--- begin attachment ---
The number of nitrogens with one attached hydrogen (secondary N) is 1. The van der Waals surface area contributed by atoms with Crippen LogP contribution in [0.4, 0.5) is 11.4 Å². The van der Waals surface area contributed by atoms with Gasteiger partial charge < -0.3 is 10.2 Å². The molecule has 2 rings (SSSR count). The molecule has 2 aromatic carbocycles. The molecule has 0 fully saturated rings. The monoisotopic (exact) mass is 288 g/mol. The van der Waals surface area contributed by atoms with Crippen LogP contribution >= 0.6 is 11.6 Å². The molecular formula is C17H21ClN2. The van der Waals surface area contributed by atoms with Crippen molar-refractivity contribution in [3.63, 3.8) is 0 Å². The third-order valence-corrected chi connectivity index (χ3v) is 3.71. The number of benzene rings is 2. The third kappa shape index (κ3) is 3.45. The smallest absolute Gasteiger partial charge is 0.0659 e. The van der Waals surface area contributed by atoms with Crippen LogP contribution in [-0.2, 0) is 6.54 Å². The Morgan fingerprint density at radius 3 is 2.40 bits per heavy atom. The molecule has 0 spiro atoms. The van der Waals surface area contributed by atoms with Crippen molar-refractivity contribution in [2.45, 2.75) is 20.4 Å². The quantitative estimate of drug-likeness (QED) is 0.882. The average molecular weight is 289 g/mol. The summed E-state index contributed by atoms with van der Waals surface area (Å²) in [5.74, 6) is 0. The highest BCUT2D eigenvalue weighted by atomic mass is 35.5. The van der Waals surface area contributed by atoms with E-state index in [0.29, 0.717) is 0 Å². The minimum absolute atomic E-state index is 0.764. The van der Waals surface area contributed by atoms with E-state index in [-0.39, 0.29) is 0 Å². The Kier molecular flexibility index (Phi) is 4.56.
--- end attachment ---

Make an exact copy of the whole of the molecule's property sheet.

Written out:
The number of nitrogens with one attached hydrogen (secondary N) is 1. The van der Waals surface area contributed by atoms with Crippen LogP contribution in [0.4, 0.5) is 11.4 Å². The van der Waals surface area contributed by atoms with Gasteiger partial charge < -0.3 is 10.2 Å². The molecule has 2 rings (SSSR count). The molecule has 2 aromatic carbocycles. The molecule has 0 fully saturated rings. The monoisotopic (exact) mass is 288 g/mol. The van der Waals surface area contributed by atoms with Crippen LogP contribution >= 0.6 is 11.6 Å². The molecular formula is C17H21ClN2. The van der Waals surface area contributed by atoms with Crippen molar-refractivity contribution in [3.63, 3.8) is 0 Å². The third-order valence-corrected chi connectivity index (χ3v) is 3.71. The number of benzene rings is 2. The third kappa shape index (κ3) is 3.45. The smallest absolute Gasteiger partial charge is 0.0659 e. The van der Waals surface area contributed by atoms with Crippen LogP contribution in [-0.2, 0) is 6.54 Å². The Morgan fingerprint density at radius 3 is 2.40 bits per heavy atom. The molecule has 0 spiro atoms. The van der Waals surface area contributed by atoms with Crippen molar-refractivity contribution in [2.45, 2.75) is 20.4 Å². The quantitative estimate of drug-likeness (QED) is 0.882. The average molecular weight is 289 g/mol. The summed E-state index contributed by atoms with van der Waals surface area (Å²) in [5.74, 6) is 0. The highest BCUT2D eigenvalue weighted by atomic mass is 35.5. The van der Waals surface area contributed by atoms with E-state index in [0.29, 0.717) is 0 Å². The minimum absolute atomic E-state index is 0.764. The van der Waals surface area contributed by atoms with E-state index in [-0.39, 0.29) is 0 Å². The Kier molecular flexibility index (Phi) is 4.56.